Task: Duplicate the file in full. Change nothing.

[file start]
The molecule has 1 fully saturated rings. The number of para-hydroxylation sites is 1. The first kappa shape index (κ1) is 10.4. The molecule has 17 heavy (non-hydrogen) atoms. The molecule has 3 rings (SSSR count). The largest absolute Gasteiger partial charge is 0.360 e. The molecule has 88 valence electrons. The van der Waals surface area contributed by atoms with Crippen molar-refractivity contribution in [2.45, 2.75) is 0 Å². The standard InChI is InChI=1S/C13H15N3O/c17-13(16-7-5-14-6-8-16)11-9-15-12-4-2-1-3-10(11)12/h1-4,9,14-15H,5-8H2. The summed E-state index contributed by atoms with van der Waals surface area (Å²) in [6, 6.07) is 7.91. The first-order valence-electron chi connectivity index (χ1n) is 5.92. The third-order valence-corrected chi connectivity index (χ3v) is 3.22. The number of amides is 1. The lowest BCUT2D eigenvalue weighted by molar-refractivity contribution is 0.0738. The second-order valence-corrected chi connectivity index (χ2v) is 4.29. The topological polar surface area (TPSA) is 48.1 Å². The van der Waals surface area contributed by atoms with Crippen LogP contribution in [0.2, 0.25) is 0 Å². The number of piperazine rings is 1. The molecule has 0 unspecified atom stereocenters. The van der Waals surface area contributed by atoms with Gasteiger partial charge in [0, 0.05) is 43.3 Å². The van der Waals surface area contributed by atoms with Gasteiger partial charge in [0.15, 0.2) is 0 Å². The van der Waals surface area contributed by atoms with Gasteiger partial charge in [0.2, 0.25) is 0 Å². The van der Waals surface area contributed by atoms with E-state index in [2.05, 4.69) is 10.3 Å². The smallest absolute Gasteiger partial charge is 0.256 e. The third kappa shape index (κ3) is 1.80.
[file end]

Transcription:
The molecule has 1 fully saturated rings. The number of para-hydroxylation sites is 1. The first kappa shape index (κ1) is 10.4. The molecule has 17 heavy (non-hydrogen) atoms. The molecule has 3 rings (SSSR count). The largest absolute Gasteiger partial charge is 0.360 e. The molecule has 88 valence electrons. The van der Waals surface area contributed by atoms with Crippen molar-refractivity contribution in [2.45, 2.75) is 0 Å². The standard InChI is InChI=1S/C13H15N3O/c17-13(16-7-5-14-6-8-16)11-9-15-12-4-2-1-3-10(11)12/h1-4,9,14-15H,5-8H2. The summed E-state index contributed by atoms with van der Waals surface area (Å²) in [6, 6.07) is 7.91. The first-order valence-electron chi connectivity index (χ1n) is 5.92. The third-order valence-corrected chi connectivity index (χ3v) is 3.22. The number of amides is 1. The lowest BCUT2D eigenvalue weighted by molar-refractivity contribution is 0.0738. The second-order valence-corrected chi connectivity index (χ2v) is 4.29. The topological polar surface area (TPSA) is 48.1 Å². The van der Waals surface area contributed by atoms with Crippen LogP contribution in [0.2, 0.25) is 0 Å². The number of piperazine rings is 1. The molecule has 0 unspecified atom stereocenters. The van der Waals surface area contributed by atoms with Gasteiger partial charge in [0, 0.05) is 43.3 Å². The van der Waals surface area contributed by atoms with Gasteiger partial charge in [0.15, 0.2) is 0 Å². The van der Waals surface area contributed by atoms with Gasteiger partial charge in [0.2, 0.25) is 0 Å². The van der Waals surface area contributed by atoms with E-state index in [2.05, 4.69) is 10.3 Å². The smallest absolute Gasteiger partial charge is 0.256 e. The third kappa shape index (κ3) is 1.80.